Beautiful Images of the Brutal World of Cockfighting

The Photo Blog
Jan. 27 2014 11:03 AM

Beautiful Images of the Brutal World of Cockfighting

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Con Gana

Tony Chirinos

Growing up, photographer Tony Chirinos often heard stories from his father about his childhood in Cuba, including tales of the cockfighting culture there. As Chirinos got older, he thought back to those stories, and his interest in cockfighting increased further when he read Gabriel García Márquez’s novella, No One Writes to the Colonel. When Chirinos had the opportunity to visit St. Andres, Colombia, he was eager to see a fight for himself.

Chirinos spent two years watching the fights, talking to owners, and learning the lingo before he ever took out his camera. He then spent more than seven years on and off photographing the roosters and the cockfighting community in St. Andres, an island in the Caribbean. His photographs include interior landscapes as well as individual portraits of the birds. “I thought it was interesting to capture these roosters' essence. They take on a personality. I was keen on how they pose. They're trying to become bigger than life so the other rooster can become scared. That characteristic was interesting to me,” Chirinos said.

Chirinos shot with a medium format 6-by-7 camera equipped with a flash bracket that allowed him to fire three flashes simultaneously. “I like that I'm able to create a three-dimensional rendering of the world on a two-dimensional surface. It makes it more lively and sculptural. You look at these roosters, and you can see the depth and thickness of them in the space,” he said.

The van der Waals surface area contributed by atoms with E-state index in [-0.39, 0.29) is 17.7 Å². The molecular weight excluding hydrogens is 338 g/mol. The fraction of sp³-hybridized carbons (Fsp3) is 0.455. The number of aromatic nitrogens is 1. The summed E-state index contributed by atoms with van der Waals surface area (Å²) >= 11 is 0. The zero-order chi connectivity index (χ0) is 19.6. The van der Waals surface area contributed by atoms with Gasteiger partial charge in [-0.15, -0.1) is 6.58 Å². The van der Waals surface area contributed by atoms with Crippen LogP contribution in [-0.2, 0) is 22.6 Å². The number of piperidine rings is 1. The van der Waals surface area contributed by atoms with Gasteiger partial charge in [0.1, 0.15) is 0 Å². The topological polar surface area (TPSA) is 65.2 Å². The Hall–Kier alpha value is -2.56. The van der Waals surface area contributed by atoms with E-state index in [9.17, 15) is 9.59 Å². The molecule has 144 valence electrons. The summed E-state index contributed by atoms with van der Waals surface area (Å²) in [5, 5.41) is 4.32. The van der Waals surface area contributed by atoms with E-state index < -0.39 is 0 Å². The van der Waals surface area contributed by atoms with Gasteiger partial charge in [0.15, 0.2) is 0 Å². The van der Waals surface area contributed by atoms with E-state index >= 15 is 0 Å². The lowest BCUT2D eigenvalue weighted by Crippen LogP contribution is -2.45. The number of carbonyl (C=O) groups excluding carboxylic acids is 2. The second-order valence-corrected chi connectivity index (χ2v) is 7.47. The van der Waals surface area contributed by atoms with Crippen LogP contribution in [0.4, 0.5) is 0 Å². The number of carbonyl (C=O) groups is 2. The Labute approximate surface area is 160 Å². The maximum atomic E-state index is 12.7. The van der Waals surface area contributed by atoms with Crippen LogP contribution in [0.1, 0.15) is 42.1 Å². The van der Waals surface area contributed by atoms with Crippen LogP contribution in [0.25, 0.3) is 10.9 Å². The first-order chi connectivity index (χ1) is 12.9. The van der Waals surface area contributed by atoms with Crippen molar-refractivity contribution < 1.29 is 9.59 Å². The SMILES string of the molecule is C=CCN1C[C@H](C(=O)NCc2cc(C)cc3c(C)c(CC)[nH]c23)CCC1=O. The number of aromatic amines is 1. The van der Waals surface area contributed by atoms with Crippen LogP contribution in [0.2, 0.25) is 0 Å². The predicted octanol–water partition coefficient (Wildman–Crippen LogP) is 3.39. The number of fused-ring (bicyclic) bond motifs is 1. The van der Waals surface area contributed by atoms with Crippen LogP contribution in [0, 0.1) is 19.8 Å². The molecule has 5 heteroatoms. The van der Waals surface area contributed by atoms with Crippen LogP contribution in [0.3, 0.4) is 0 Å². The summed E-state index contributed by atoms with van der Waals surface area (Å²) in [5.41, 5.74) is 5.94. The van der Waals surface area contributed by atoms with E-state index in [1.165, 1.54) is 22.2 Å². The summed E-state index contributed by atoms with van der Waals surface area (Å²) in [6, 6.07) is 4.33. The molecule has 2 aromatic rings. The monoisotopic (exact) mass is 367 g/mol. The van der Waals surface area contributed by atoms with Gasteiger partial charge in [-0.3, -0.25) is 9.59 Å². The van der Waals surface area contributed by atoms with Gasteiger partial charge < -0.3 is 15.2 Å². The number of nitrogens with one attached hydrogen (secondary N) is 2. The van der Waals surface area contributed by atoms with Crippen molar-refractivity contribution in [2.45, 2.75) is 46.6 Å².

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Escorpion vs. Fantasma

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Altar

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Don Quijote

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La Familia

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El Rey

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There were four “cock rings” on the island where the roosters fought. All were very plain, but one ring, Chirinos said, had bleachers. This ring was reserved for the heavyweights, where people would bet as much as $1,000 on a fight. On an island where the average monthly income was about $200, that meant the stakes were incredibly high. As a result, Chirinos said, the violence at the fights wasn’t just among the birds. “I saw a good friend of mine get shot and killed. These are people that bring guns and knives with them. They're betting $1,000, and if they lose that, it's rough,” Chirinos said. “I saw people break beer bottles on each others' heads and slash each other. After a while I learned after a certain time of night I should pick up my camera and go.”

Some of the rooster owners, Chirinos said, were highly aggressive and intimidating, while others were quieter and let their rooster take center stage. Chirinos said he never felt personally threatened at the events, but it helped that he had a bodyguard with him at all times. While Chirinos did photograph frequently at the fights, ultimately, his photographs are not mostly focused on the bloody battles in the ring. “I'm much more interested in the process of other things these roosters go through. It's like seeing what samurais have to go through to prepare themselves for battle.”

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Alacran vs. Veneno

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Un Tiro

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No te Engañes

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Terremoto

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El Brujo

Tony Chirinos

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